A couple of weeks ago, WYSBD was a Negroni-inspired beer developed with The Langham’s Artesian bar. This week, I’m going to introduce you to the real deal.
Now, I’m not even going to try and touch the history of this drink. It is so desperately complicated, controversial, esoteric, and at times completely imaginary, that I will leave it to those far more learned than I. That being said, if you do want to learn more about its history, I came across an excellent article by Difford’s Guide that is well worth a read. You can find it here.
The Negroni is like the tougher, better looking, more sophisticated brother of the Americano. The Americano takes equal parts of Campari, sweet vermouth and soda. The Negroni throws caution to the wind and substitutes the soda for gin, like a real man.
The Negroni is probably my number one go-to-drink. It’s great as an aperitif or digestif and goes well with cigars (thanks to its robust flavours). You can drink it in the sun in the afternoon or late at night. It’s just swell.
Despite its complex flavours and mythical reputation, it’s actually desperately easy to make. You just need to take a bit of care over it.
A Word on Ingredients
The Campari is the only real constant here. The gin and vermouth are slightly trickier, and in some cases what you choose will be down to your own personal taste. However, for the sake of being a nice guy, I’m going to make some recommendations.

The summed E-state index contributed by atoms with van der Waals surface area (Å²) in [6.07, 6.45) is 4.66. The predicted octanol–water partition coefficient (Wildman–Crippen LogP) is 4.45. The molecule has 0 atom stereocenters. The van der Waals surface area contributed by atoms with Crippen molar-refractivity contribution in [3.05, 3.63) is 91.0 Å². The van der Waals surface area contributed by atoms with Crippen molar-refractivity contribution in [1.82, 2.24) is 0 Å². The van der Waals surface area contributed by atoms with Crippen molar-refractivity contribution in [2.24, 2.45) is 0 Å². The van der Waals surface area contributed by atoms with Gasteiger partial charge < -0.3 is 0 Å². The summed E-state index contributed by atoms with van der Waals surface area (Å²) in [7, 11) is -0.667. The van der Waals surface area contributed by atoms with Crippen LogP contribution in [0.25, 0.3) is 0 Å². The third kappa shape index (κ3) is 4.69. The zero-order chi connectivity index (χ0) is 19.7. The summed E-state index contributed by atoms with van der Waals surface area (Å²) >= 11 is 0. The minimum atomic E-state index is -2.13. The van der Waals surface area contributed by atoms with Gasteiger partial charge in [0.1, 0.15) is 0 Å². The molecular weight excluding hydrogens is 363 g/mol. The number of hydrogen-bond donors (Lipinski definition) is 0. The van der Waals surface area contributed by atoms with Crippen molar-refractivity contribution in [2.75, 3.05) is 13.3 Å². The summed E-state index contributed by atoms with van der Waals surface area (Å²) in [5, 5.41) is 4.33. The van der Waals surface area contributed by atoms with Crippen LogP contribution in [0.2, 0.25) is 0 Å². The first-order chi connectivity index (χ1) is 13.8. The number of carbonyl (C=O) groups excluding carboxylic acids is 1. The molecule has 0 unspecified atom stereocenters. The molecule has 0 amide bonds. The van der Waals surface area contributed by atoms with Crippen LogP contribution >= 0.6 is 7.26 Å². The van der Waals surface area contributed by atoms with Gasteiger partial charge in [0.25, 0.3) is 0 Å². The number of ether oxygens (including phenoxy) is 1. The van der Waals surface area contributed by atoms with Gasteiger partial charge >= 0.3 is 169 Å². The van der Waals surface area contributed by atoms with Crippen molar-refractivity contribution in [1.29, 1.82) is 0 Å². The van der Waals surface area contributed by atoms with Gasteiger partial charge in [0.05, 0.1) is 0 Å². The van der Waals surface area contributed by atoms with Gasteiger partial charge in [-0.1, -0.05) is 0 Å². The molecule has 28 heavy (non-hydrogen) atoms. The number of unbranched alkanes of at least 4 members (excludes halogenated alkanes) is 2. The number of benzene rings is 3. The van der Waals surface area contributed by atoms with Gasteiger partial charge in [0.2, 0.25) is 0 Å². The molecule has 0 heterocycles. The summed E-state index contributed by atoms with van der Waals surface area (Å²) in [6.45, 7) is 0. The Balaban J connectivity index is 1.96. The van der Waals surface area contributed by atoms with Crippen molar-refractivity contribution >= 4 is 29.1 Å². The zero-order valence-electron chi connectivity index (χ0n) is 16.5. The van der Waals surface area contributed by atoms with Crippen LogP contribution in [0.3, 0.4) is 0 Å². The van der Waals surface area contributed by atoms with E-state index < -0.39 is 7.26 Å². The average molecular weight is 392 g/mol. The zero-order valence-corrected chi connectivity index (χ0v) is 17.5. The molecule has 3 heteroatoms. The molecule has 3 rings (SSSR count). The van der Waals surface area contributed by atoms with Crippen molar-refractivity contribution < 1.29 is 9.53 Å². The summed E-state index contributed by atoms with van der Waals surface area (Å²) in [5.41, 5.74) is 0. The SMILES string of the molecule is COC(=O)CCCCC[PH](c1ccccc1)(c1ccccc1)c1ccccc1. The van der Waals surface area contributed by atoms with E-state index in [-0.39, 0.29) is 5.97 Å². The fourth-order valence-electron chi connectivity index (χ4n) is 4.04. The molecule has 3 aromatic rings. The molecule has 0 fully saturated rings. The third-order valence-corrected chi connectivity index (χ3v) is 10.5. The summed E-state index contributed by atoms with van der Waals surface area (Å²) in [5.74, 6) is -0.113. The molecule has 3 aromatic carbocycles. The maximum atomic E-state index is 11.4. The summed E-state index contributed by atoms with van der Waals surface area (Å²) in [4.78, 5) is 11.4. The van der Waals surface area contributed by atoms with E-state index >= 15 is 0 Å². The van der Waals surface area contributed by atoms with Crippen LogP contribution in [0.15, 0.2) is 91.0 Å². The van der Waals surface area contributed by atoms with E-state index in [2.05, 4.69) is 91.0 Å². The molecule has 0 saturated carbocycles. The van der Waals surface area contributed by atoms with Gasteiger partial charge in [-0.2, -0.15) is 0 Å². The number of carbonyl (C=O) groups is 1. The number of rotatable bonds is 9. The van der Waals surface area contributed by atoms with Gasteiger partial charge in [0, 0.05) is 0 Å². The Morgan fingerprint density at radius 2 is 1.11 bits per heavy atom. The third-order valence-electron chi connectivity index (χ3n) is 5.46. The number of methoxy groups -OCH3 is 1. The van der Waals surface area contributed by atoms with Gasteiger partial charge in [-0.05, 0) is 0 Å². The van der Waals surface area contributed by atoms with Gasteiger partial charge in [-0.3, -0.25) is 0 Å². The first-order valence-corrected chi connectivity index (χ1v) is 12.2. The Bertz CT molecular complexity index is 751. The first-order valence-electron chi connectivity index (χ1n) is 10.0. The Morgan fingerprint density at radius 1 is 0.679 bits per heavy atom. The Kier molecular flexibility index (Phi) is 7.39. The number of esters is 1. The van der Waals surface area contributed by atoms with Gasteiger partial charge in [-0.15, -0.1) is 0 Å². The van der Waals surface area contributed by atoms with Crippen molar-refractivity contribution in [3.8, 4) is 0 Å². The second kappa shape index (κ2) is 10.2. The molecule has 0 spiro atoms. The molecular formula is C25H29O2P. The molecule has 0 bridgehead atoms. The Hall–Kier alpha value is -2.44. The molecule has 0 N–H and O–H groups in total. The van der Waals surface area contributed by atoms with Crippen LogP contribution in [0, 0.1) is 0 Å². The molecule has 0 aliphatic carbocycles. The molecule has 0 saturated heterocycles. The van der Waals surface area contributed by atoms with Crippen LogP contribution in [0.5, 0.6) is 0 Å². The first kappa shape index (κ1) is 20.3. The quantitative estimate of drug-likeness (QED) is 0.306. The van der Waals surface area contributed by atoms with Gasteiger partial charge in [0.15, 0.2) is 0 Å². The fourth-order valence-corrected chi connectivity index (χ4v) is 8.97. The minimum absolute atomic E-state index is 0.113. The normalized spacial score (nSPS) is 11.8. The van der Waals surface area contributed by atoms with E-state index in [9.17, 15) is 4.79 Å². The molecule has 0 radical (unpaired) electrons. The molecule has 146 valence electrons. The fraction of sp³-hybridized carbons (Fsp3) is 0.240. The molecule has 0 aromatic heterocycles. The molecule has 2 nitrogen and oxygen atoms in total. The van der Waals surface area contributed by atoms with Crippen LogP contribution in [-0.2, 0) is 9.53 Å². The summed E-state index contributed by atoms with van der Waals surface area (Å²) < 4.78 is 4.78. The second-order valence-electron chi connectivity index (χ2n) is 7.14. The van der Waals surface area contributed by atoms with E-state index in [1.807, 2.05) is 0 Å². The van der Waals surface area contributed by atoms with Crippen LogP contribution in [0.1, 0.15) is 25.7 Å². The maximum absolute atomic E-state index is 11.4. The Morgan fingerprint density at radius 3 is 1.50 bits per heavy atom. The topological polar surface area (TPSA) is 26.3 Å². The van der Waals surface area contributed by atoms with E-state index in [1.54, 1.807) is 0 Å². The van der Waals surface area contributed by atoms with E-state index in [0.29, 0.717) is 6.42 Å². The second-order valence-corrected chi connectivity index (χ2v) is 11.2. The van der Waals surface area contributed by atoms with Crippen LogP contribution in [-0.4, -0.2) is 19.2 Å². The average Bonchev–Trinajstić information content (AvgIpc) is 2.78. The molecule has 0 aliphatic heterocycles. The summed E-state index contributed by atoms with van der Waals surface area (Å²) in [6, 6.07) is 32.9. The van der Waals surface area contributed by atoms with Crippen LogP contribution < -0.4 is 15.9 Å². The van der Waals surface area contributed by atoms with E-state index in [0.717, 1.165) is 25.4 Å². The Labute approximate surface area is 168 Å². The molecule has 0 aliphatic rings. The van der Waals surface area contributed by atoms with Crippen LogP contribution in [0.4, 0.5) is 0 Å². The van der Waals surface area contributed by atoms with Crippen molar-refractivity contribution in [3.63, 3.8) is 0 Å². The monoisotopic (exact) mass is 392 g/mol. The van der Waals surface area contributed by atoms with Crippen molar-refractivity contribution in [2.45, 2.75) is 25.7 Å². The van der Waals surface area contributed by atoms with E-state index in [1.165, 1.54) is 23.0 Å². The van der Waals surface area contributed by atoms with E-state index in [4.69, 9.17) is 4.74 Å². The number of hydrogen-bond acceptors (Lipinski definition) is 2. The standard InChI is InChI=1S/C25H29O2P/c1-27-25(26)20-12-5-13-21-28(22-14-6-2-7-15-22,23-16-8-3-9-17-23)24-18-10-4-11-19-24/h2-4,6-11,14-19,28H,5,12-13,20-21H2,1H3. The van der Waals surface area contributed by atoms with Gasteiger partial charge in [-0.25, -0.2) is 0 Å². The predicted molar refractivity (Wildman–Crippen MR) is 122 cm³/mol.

Only sweet vermouth works here. There would be absolutely nothing wrong with using Martini Rosso, but there are several better choices out there if you really want to get the most out of your Negroni. I personally would recommend Punt e Mes, though you may also like to check out Cocchi’s Vermouth di Torino too.
You’ll want a good gin, obviously, though why you would ever possess anything less is beyond me. Life is too short for bad gin. I would recommend something of an export strength – something over 40% ABV, as you really want that extra edge of a few extra ABV points to help the gin cut through the powerful flavours of Campari and vermouth. I would recommend one of three: Burleigh’s Distillers Cut (big, floral, complex), Tanqueray No.10 (the standard against which I measure all gins) or Beefeater 24 (citrusy with flavours of bergamot). My personal choice: Burleigh’s Distillers Cut.
How to Make It
Get yourself a nice, robust, elegant rocks glass. Maybe something in cut glass. Fill it with ice and water and let it sit while you make your drink.
Now, grab a mixing glass (or just one half of your shaker), and fill that too with ice. Now pour over 35ml (1 ¼ oz) of each gin, sweet vermouth and Campari. Now stir. Not for long, just long enough to chill down the ingredients and dilute the mix a little to release all those wonderful botanical flavours.
Discard the water and ice from your now chilled rocks glass, and re-fill with ice. Strain your cocktail mixture into your glass. Nearly there.
Take an orange and don’t you dare slice it. In the process of doing my research I saw on the BBC website some Negroni’s with orange slices in them and was nearly physically ill. Instead, carefully cut a strip of peel (avoiding as much of the white pith as possible) approximately 1cm wide and 10cm long. Take it over to your drink and over the top of the glass, coil it around a straw into a spiral. Aside from making it look pretty, this will serve to spray some of the citrusy oils from the orange onto the drink. Drop your spiral of orange peel on top, and savour your work.